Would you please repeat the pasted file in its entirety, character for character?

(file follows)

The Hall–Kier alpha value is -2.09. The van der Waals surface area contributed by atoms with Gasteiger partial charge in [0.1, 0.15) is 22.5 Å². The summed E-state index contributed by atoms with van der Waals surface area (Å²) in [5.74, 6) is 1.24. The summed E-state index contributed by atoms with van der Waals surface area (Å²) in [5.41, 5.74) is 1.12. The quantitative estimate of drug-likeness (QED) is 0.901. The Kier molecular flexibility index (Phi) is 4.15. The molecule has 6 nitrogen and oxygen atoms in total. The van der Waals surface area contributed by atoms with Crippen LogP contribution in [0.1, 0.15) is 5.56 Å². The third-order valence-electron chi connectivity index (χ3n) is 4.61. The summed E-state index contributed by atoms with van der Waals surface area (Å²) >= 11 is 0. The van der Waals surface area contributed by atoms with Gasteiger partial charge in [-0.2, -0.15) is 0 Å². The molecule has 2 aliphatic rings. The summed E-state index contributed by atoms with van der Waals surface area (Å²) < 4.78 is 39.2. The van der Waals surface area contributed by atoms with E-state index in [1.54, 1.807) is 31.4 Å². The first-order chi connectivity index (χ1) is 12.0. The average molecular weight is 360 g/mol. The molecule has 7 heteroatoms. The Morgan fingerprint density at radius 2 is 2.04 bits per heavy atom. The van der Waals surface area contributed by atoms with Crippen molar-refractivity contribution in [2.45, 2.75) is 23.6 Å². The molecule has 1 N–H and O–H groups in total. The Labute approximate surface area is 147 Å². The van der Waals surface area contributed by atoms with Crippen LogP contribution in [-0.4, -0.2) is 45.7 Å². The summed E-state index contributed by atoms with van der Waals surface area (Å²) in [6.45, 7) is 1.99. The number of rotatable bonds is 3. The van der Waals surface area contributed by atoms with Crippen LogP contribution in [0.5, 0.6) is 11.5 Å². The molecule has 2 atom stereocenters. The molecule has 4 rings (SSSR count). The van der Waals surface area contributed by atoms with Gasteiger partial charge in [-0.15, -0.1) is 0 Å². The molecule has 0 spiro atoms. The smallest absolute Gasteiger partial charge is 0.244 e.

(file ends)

The Hall–Kier alpha value is -2.09. The van der Waals surface area contributed by atoms with Gasteiger partial charge in [0.1, 0.15) is 22.5 Å². The summed E-state index contributed by atoms with van der Waals surface area (Å²) in [5.74, 6) is 1.24. The summed E-state index contributed by atoms with van der Waals surface area (Å²) in [5.41, 5.74) is 1.12. The quantitative estimate of drug-likeness (QED) is 0.901. The Kier molecular flexibility index (Phi) is 4.15. The molecule has 6 nitrogen and oxygen atoms in total. The van der Waals surface area contributed by atoms with Crippen LogP contribution in [0.1, 0.15) is 5.56 Å². The third-order valence-electron chi connectivity index (χ3n) is 4.61. The summed E-state index contributed by atoms with van der Waals surface area (Å²) >= 11 is 0. The van der Waals surface area contributed by atoms with Gasteiger partial charge in [-0.2, -0.15) is 0 Å². The molecule has 2 aliphatic rings. The summed E-state index contributed by atoms with van der Waals surface area (Å²) < 4.78 is 39.2. The van der Waals surface area contributed by atoms with E-state index in [1.54, 1.807) is 31.4 Å². The first-order chi connectivity index (χ1) is 12.0. The average molecular weight is 360 g/mol. The molecule has 7 heteroatoms. The Morgan fingerprint density at radius 2 is 2.04 bits per heavy atom. The van der Waals surface area contributed by atoms with Crippen molar-refractivity contribution in [2.45, 2.75) is 23.6 Å². The molecule has 1 N–H and O–H groups in total. The Labute approximate surface area is 147 Å². The van der Waals surface area contributed by atoms with Crippen LogP contribution in [-0.4, -0.2) is 45.7 Å². The summed E-state index contributed by atoms with van der Waals surface area (Å²) in [6.45, 7) is 1.99. The number of rotatable bonds is 3. The van der Waals surface area contributed by atoms with Crippen LogP contribution in [0.5, 0.6) is 11.5 Å². The molecule has 2 atom stereocenters. The molecule has 4 rings (SSSR count). The van der Waals surface area contributed by atoms with Gasteiger partial charge in [-0.15, -0.1) is 0 Å². The molecule has 0 spiro atoms. The smallest absolute Gasteiger partial charge is 0.244 e.